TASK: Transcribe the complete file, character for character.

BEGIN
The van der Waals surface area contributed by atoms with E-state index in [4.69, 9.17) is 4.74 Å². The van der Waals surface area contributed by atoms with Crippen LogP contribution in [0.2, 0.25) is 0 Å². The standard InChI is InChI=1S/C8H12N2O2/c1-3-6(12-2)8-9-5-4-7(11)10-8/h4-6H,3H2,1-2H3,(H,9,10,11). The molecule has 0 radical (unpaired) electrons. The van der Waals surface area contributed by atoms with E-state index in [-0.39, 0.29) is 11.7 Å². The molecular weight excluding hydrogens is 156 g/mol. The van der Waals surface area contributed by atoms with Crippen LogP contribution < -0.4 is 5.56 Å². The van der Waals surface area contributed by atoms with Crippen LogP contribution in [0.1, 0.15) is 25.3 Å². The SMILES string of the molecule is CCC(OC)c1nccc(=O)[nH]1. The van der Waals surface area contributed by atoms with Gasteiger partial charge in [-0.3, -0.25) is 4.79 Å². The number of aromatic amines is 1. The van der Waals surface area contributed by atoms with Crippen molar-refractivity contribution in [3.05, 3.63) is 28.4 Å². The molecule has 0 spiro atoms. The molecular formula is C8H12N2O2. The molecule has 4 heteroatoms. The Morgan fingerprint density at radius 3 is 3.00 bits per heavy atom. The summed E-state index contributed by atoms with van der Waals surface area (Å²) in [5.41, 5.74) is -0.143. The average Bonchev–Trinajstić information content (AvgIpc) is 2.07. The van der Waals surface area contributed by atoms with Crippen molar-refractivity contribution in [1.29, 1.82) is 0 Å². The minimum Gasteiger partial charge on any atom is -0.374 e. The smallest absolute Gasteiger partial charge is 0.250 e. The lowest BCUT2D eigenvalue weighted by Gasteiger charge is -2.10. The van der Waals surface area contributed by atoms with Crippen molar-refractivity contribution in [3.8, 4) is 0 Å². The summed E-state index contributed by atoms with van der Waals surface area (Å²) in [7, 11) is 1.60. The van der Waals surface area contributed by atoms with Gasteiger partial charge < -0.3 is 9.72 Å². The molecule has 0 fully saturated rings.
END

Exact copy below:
The van der Waals surface area contributed by atoms with E-state index in [4.69, 9.17) is 4.74 Å². The van der Waals surface area contributed by atoms with Crippen LogP contribution in [0.2, 0.25) is 0 Å². The standard InChI is InChI=1S/C8H12N2O2/c1-3-6(12-2)8-9-5-4-7(11)10-8/h4-6H,3H2,1-2H3,(H,9,10,11). The molecule has 0 radical (unpaired) electrons. The van der Waals surface area contributed by atoms with E-state index in [-0.39, 0.29) is 11.7 Å². The molecular weight excluding hydrogens is 156 g/mol. The van der Waals surface area contributed by atoms with Crippen LogP contribution < -0.4 is 5.56 Å². The van der Waals surface area contributed by atoms with Crippen LogP contribution in [0.1, 0.15) is 25.3 Å². The SMILES string of the molecule is CCC(OC)c1nccc(=O)[nH]1. The van der Waals surface area contributed by atoms with Gasteiger partial charge in [-0.3, -0.25) is 4.79 Å². The number of aromatic amines is 1. The van der Waals surface area contributed by atoms with Crippen molar-refractivity contribution in [3.05, 3.63) is 28.4 Å². The molecule has 0 spiro atoms. The molecular formula is C8H12N2O2. The molecule has 4 heteroatoms. The Morgan fingerprint density at radius 3 is 3.00 bits per heavy atom. The summed E-state index contributed by atoms with van der Waals surface area (Å²) in [5.41, 5.74) is -0.143. The average Bonchev–Trinajstić information content (AvgIpc) is 2.07. The van der Waals surface area contributed by atoms with Crippen molar-refractivity contribution in [1.29, 1.82) is 0 Å². The minimum Gasteiger partial charge on any atom is -0.374 e. The smallest absolute Gasteiger partial charge is 0.250 e. The lowest BCUT2D eigenvalue weighted by Gasteiger charge is -2.10. The van der Waals surface area contributed by atoms with Crippen molar-refractivity contribution in [3.8, 4) is 0 Å². The summed E-state index contributed by atoms with van der Waals surface area (Å²) in [7, 11) is 1.60. The van der Waals surface area contributed by atoms with Gasteiger partial charge < -0.3 is 9.72 Å². The molecule has 0 fully saturated rings.